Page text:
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The Medicaid System Must Improve to Help Families

By: Brittney P., Miami-Dade County

My husband and I have been blessed with two beautiful little boys that we have adopted through the Foster Care system. Most parents who have gone through this process can tell you that the process is full of paperwork, legal hoops, and lots of interviews. In the end, though, it’s all worth it. Our sons are our pride and joy. Their health, safety, and wellbeing are our top priority. Both of our sons have Medicaid for health insurance. Navigating the Medicaid system has been a difficult and disappointing journey since the time they were babies.

My oldest son was adopted in June of 2018. We have had the same Medicaid health services for him since he was in Foster Care. Right after his adoption, Medicaid sent us a new Medicaid insurance card with his new legal name. Immediately we noticed that the Medicaid provider had been changed. With the new provider, our son’s primary care physician was no longer “in network.” Turns out his new provider was actually the provider he had before joining our family. We only found this out when we took our son to the doctor for a sick visit. We were able to get his provider changed within the next month. But it bothered me that the Medicaid office would arbitrarily change providers for a child who has a chronic health condition without first ensuring the providers were part of his new network. There was no communication from the Medicaid office explaining their decision. It was left to me and my husband to figure out.

Our difficulties with Medicaid did not end there. My youngest son did not initially pass the newborn hearing test and had to retest at eight weeks. During his first year we spent some time in Audiology and with an Ear Nose Throat (ENT) Specialist trying to diagnose the issue. At 18 months, had tubes placed in his ears. After additional evaluations and improvement in his hearing capabilities, we prepared to go to speech therapy to increase his communication. We finalized our son’s adoption in between medical appointments and tests. Once his name was legally changed, my husband and I knew that we had to renew the referral for him to continue seeing the ENT specialist. Since his new birth certificate had not yet arrived, I provided the adoption filing paperwork to the doctor’s office to get a new referral. However, because the referral came straight from the provider, the office staff were unable to manually make the name change – even with all the information. I called the provider, and they stated the change could only be done by the community healthcare provider. I was able to contact (what was at the time) Our Kids of Miami Dade and Monroe County. They completed the name change and said his name would update in their system within 24 to 48 hours. Since this was within the timeframe of his actual appointment, I provided the fax number to the specialist, and we were told to go to the appointment. We arrived at our appointment only to be turned away. Turns out that, even though the Our Kids’ data system is updated within 48 hours, Medicaid only updates information from the agencies once a month. So we had to wait another 3 weeks just to get the name corrected and another month for services because we had to rebook the appointment, get assigned another therapist, and see what slots would be available to take him. Now our latest saga is that after being out for 6 months with the facility closed for COVID, the specialist is no longer “in network” and we have to change services all over again.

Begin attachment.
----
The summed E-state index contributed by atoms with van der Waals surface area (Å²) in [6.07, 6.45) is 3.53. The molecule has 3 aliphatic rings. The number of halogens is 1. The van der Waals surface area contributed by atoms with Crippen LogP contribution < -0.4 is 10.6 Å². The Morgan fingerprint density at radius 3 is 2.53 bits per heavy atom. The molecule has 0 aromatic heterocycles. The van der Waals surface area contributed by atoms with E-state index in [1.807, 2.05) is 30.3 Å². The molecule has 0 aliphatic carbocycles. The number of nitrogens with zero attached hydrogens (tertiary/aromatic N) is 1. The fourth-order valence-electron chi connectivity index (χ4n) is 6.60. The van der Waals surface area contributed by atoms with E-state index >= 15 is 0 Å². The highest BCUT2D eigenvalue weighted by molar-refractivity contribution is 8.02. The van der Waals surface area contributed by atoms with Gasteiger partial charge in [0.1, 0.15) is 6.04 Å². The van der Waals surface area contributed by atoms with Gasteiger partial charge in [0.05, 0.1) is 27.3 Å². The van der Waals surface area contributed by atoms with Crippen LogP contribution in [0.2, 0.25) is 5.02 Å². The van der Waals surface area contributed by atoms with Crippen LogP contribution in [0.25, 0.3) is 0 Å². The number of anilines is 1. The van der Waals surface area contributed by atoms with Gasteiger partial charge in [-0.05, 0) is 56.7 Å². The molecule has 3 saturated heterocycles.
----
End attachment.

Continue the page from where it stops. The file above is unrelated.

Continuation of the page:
The Medicaid system is complicated enough. As a parent, it would be extremely helpful if there was good, clear communication from the Medicaid office.


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